When transportation consultant Gabe Klein advised the City of Charleston to “bring back the trolleys,” he wasn’t suggesting that we should invest in replacing the expensive infrastructure of steel rails and overhead trolley wires. Instead, he was advocating for kind of super-bus system known as bus rapid transit (or BRT). BRT uses energy-efficient vehicles with traditional rubber wheels that operate on a more robust schedule that what we currently enjoy. In short, Gabe Klein was urging the City of Charleston, and the greater metro area in general, to embrace the existing but struggling public transportation network and strive to make it bigger and better.
Looking back at the legacy of Charleston’s mass-transit history, one can think of the omnibus, the streetcar, and the trolley as a sort of democratic microcosm into which step people of all ages, races, religions, languages, cultures, and economic conditions. If our street-rail system had appeared before the Civil War, the highly stratified nature of Charleston society might have dampened its success. After the war, when the city’s economy was in a shambles and its traditional social order had been dismantled, however, the streetcar found a ready market here. One could even say that the public streetcar, and its diverse clientele, formed an integral part of Charleston’s transition into the modern age.
 Charleston Evening Post, 23 October 1912, page 9, "Separating Races on Cars.”
 South Carolina, Acts and Joint Resolutions of the General Assembly of the State of South Carolina Passed at the Regular Session of 1905 (Columbia, S.C.: Gonzales and Bryan, 1898), 777–78; City Council of Charleston, Year Book 1912 (Charleston, S.C.: Daggett Printing Company, 1913), 405–6.
 The Powerlog [published by and for South Carolina Power Company Employees], volume 9, No. 1 (January, 1938).
 Charleston Evening Post, 9 July 1900, page 4, “A Horseless Carriage”; Evening Post, 4 September 1900, page 2; Evening Post, 8 January 1901, page 7, “The Locomobiles.” In a “Do You Know Your Charleston?” column in the Charleston News and Courier, 27 May 1946, page 8, the unnamed author asserted that Ernest O. Patterson drove the first locomobile on the streets of Charleston in August 1899, and that its appearance caused such a stir as to be banned by the local police. I have found no documentary evidence to support this story, which was repeated by many later writers. Such an event was not mentioned in the local newspapers of August 1899, and the July 1900 press coverage of the Locomobile repeatedly described it as the first horseless carriages seen in the city.
 See local automobile license statistics in Charleston Evening Post, 29 August 1907, page 7, “Hundredth Auto License”; Charleston Evening Post, 12 March 1912, page 6, “Past 500 Autos for Charleston”; Charleston Evening Post, 6 January 1917, page 7; and in the 1922 annual report of the Chief of Police, in City Council of Charleston, Year Book 1922 (Charleston, S.C.: Daggett Printing Company, 1924), 309. The state of South Carolina also mandated the registration of automobiles. On 21 February 1906, the General Assembly ratified “An Act to Amend and Act Entitled ‘An Act to Regulate the Running of Motor Vehicles Upon the Public Highways of this State, and Fixing a Penalty for the Violation Thereof,’ Approved 7th of March, 1905, Prescribing Duties of Motor Operator, Increasing the Penalty for Violation thereof.” This law required operators to register their vehicles with the county clerk obtain a license tag. See Acts and Joint Resolutions of the General Assembly of the State of South Carolina Passed at the Regular Session of 1906 (Columbia, S.C.: Gonzales and Bryan, 1906), 79–80.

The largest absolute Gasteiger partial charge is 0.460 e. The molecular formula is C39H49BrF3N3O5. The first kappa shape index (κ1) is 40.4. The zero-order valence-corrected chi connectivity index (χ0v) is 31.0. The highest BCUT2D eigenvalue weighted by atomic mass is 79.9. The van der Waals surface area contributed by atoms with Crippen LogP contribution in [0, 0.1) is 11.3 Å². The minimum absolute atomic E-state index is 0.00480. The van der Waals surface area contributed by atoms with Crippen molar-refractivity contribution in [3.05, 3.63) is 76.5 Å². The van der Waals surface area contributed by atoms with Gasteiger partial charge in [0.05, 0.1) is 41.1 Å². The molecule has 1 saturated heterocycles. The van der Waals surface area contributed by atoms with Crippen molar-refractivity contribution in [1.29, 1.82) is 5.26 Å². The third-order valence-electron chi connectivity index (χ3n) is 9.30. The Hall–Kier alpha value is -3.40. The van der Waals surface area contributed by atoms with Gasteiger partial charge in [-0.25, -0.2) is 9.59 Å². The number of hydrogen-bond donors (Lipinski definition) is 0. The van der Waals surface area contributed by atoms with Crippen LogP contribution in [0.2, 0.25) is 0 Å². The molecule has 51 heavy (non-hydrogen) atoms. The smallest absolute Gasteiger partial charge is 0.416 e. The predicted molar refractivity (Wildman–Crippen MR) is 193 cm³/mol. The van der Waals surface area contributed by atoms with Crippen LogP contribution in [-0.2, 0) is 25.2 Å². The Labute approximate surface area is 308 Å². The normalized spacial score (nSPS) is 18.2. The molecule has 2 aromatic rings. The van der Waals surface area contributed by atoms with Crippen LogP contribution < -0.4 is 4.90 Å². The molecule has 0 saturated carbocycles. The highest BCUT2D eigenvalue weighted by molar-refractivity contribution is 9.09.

Charleston Evening Post, 12 August 1907, page 2, “Fifth Avenue Stages Gone.”
 Charleston News and Courier, 14 July 1917, page 8: “Motor Vehicles Ordered”; Charleston News and Courier, 10 August 1917, page 8: “Motor Vehicles Bought.”
 Charleston News and Courier, 22 February 1918, page 8, “New Traffic Laws for King Street.”
 The Powerlog, volume 9, No. 1 (January, 1938).
 See the proceedings of Charleston’s City Council, 1935–39, pages 349–50; Charleston News and Courier, 22 July 1937, page 14, “Buses will Run Each 10 Minutes.”
 See the proceedings of Charleston’s City Council, 1935–39, pages 365–68. The date of the S.C. Power Company’s ratification of this agreement is mentioned in the text of a City Council resolution adopted on 13 October 1942; see the proceedings of Charleston’s City Council, 1939–43, page 518.
 See the extensive press coverage of this event in the Charleston News and Courier, issues of 10 and 11 February 1938.
 City Council of Charleston, Year Book 1937, Mayor Maybank’s report, page 13–14.
 The Powerlog, volume 9, No. 1 (January, 1938).
 Gabe Klein, “Charleston, South Carolina, Peninsula Mobility Report,” November 2014, pages 6–9.